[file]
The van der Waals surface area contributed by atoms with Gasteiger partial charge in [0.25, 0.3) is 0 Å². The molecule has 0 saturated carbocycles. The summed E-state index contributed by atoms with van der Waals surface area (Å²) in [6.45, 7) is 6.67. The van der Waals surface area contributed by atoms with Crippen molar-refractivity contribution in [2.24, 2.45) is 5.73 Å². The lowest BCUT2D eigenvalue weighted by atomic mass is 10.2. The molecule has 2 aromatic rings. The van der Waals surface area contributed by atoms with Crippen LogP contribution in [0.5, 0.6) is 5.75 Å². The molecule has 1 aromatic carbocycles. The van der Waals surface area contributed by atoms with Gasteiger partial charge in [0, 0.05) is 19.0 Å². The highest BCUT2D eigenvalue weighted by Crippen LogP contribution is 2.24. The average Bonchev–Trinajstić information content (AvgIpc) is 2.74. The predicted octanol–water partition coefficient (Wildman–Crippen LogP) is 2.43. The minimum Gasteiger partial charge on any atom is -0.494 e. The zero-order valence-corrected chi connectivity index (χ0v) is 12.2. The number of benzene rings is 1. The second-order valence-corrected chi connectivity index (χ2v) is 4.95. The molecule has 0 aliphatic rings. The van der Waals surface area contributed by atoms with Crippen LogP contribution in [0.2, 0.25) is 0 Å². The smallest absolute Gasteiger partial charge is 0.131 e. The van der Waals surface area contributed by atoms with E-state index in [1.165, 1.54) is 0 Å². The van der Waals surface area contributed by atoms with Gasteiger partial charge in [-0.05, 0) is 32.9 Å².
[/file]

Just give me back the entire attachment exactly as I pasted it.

The van der Waals surface area contributed by atoms with Gasteiger partial charge in [0.25, 0.3) is 0 Å². The molecule has 0 saturated carbocycles. The summed E-state index contributed by atoms with van der Waals surface area (Å²) in [6.45, 7) is 6.67. The van der Waals surface area contributed by atoms with Crippen molar-refractivity contribution in [2.24, 2.45) is 5.73 Å². The lowest BCUT2D eigenvalue weighted by atomic mass is 10.2. The molecule has 2 aromatic rings. The van der Waals surface area contributed by atoms with Crippen LogP contribution in [0.5, 0.6) is 5.75 Å². The molecule has 1 aromatic carbocycles. The van der Waals surface area contributed by atoms with Gasteiger partial charge in [0, 0.05) is 19.0 Å². The highest BCUT2D eigenvalue weighted by Crippen LogP contribution is 2.24. The average Bonchev–Trinajstić information content (AvgIpc) is 2.74. The predicted octanol–water partition coefficient (Wildman–Crippen LogP) is 2.43. The minimum Gasteiger partial charge on any atom is -0.494 e. The zero-order valence-corrected chi connectivity index (χ0v) is 12.2. The number of benzene rings is 1. The second-order valence-corrected chi connectivity index (χ2v) is 4.95. The molecule has 0 aliphatic rings. The van der Waals surface area contributed by atoms with Crippen LogP contribution in [0.2, 0.25) is 0 Å². The smallest absolute Gasteiger partial charge is 0.131 e. The van der Waals surface area contributed by atoms with E-state index in [1.165, 1.54) is 0 Å². The van der Waals surface area contributed by atoms with Gasteiger partial charge in [-0.05, 0) is 32.9 Å².